- Outpatient hospital and outpatient clinic services, including emergency department services.
- Professional services of physicians and other health professionals. (Editor’s note: Comments can be forwarded to the Office of Redundancy Office!)
- Such services, equipment, and supplies incident to the services of a physician’s or a health professional’s delivery of care in institutional settings, physician offices, patients’ homes or place of residence, or other settings, as appropriate.
- Prescription drugs.
- Rehabilitative and habilitative services.
- Mental health and substance use disorder services.
- Preventive services, including those services recommended with a grade of A or B by the Task Force on Clinical Preventive Services and those vaccines recommended for use by the Director of the Centers for Disease Control and Prevention.
- Maternity care.
- Well baby and well child care and oral health, vision, and hearing services, equipment, and supplies at least for children under 21 years of age.
Moreoever, there WILL BE NO COST-SHARING. Not even for the childcare. That’s right, these “minimum services” will be provided free of charge (up to $5000 for individuals and $10,000 for families).
An advisory board will be instituted to oversee all this, and to submit recommendations to the Health Secretary. Note: these committee members will receive per diem travel expenses, but no additional pay (which seems altruistic, but may just make them vulnerable to evil insurance lobbies in the future, I don’t know). The rest of the section deals w/ how the Secretary will implement the committee’s findings. Blah blah blah no death panels.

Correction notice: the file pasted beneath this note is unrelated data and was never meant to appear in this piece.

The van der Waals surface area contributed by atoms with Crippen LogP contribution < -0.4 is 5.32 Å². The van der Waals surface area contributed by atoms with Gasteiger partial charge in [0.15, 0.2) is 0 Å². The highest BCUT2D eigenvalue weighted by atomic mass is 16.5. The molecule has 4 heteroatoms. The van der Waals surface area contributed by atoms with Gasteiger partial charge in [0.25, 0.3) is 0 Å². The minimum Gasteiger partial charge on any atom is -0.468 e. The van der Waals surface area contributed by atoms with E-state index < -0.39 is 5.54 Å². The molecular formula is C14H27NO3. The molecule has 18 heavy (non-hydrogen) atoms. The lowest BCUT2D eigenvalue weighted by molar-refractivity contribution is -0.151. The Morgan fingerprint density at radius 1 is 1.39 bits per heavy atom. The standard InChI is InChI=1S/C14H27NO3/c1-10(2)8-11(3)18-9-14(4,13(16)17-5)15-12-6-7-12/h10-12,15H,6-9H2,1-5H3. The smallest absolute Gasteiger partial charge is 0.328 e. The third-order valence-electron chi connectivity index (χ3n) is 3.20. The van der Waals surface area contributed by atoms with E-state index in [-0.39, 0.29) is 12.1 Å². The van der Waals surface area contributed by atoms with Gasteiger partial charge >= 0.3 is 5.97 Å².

Subtitle D lays out more consumer protections. For instance, the appeals process on claims must now be overseen by a third (objective!) party! No more rejecting Mrs. Madison for hip surgery b/c she was born on a Tuesday evening when Saturn was aligned w/ Mars, but had FAILED to apprise the insurance company of this added risk. The Health Commissioner will also demand “the accurate and timely disclosure of plan documents, plan terms and conditions, claims payment policies and practices, periodic financial disclosure, data on enrollment, data on disenrollment, data on the number of claims denials, data on rating practices, information on cost-sharing and payments with respect to any out-of-network coverage, and other information as determined appropriate by the Commissioner. The Commissioner shall require that such disclosure be provided in plain language.”
Subtitle E discusses the Health Commissioner, what his/her exact role will be (establishing health benefits and overseeing the Health Insurance Exchange by conducting audits and–if necessary–imposing sanctions), who he/she will consult w/ (The National Association of Insurance Commissioners, State attorneys general, and State insurance regulators, among others), and how all those efforts will be coordinated. The Commissioner will also select some poor schmuck to deal w/ everyone’s bitching and moaning. This is known in government jargon as an “ombudsman,” an ancient word that is a contracted form of “OW, you’re busting my balls, man.”
And that, my friends, is all I have energy for today. There are two more subtitles in Division A remaining. Luckily, Title II is considerably shorter.
You may be wondering, how are we going to pay for all of this? Here’s an idea from HR 3200:
Sec. 441. Surcharge on high income individuals.
Huh. You know, I think I just found the REAL reason that all the prominent Republicans are up in arms over health care reform.